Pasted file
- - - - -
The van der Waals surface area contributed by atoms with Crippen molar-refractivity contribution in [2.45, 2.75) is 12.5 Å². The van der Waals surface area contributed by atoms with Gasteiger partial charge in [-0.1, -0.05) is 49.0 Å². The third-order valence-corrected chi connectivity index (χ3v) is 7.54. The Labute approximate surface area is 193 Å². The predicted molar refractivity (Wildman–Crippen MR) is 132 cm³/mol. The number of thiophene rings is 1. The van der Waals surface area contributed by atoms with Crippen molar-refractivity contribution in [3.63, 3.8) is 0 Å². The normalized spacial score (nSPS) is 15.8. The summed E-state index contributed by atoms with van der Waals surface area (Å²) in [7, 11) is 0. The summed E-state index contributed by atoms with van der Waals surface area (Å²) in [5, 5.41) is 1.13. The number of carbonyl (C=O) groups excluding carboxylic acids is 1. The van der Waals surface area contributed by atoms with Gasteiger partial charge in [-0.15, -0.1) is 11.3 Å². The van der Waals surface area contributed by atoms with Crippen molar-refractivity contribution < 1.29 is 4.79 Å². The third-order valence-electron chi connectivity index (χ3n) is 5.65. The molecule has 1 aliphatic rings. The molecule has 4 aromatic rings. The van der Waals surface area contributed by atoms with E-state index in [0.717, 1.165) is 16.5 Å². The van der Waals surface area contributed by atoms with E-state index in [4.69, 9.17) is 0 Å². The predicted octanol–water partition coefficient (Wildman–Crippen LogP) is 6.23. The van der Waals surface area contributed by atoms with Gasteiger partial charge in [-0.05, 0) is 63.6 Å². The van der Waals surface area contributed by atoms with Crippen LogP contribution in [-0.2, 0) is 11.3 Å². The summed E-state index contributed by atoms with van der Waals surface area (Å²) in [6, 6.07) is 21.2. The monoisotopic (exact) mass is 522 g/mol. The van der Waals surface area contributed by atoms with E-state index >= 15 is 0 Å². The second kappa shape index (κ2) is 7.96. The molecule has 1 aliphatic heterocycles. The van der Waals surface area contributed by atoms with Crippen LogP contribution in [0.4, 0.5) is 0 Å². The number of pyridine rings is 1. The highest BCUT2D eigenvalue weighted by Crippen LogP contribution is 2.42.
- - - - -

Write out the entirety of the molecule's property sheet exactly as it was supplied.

The van der Waals surface area contributed by atoms with Crippen molar-refractivity contribution in [2.45, 2.75) is 12.5 Å². The van der Waals surface area contributed by atoms with Gasteiger partial charge in [-0.1, -0.05) is 49.0 Å². The third-order valence-corrected chi connectivity index (χ3v) is 7.54. The Labute approximate surface area is 193 Å². The predicted molar refractivity (Wildman–Crippen MR) is 132 cm³/mol. The number of thiophene rings is 1. The van der Waals surface area contributed by atoms with Crippen molar-refractivity contribution in [3.63, 3.8) is 0 Å². The normalized spacial score (nSPS) is 15.8. The summed E-state index contributed by atoms with van der Waals surface area (Å²) in [7, 11) is 0. The summed E-state index contributed by atoms with van der Waals surface area (Å²) in [5, 5.41) is 1.13. The number of carbonyl (C=O) groups excluding carboxylic acids is 1. The van der Waals surface area contributed by atoms with Gasteiger partial charge in [-0.15, -0.1) is 11.3 Å². The van der Waals surface area contributed by atoms with Crippen molar-refractivity contribution < 1.29 is 4.79 Å². The third-order valence-electron chi connectivity index (χ3n) is 5.65. The molecule has 1 aliphatic rings. The molecule has 4 aromatic rings. The van der Waals surface area contributed by atoms with E-state index in [0.717, 1.165) is 16.5 Å². The van der Waals surface area contributed by atoms with E-state index in [4.69, 9.17) is 0 Å². The predicted octanol–water partition coefficient (Wildman–Crippen LogP) is 6.23. The van der Waals surface area contributed by atoms with Gasteiger partial charge in [-0.05, 0) is 63.6 Å². The van der Waals surface area contributed by atoms with Crippen LogP contribution in [-0.2, 0) is 11.3 Å². The summed E-state index contributed by atoms with van der Waals surface area (Å²) in [6, 6.07) is 21.2. The monoisotopic (exact) mass is 522 g/mol. The van der Waals surface area contributed by atoms with E-state index >= 15 is 0 Å². The second kappa shape index (κ2) is 7.96. The molecule has 1 aliphatic heterocycles. The van der Waals surface area contributed by atoms with Crippen LogP contribution in [0.4, 0.5) is 0 Å². The number of pyridine rings is 1. The highest BCUT2D eigenvalue weighted by Crippen LogP contribution is 2.42.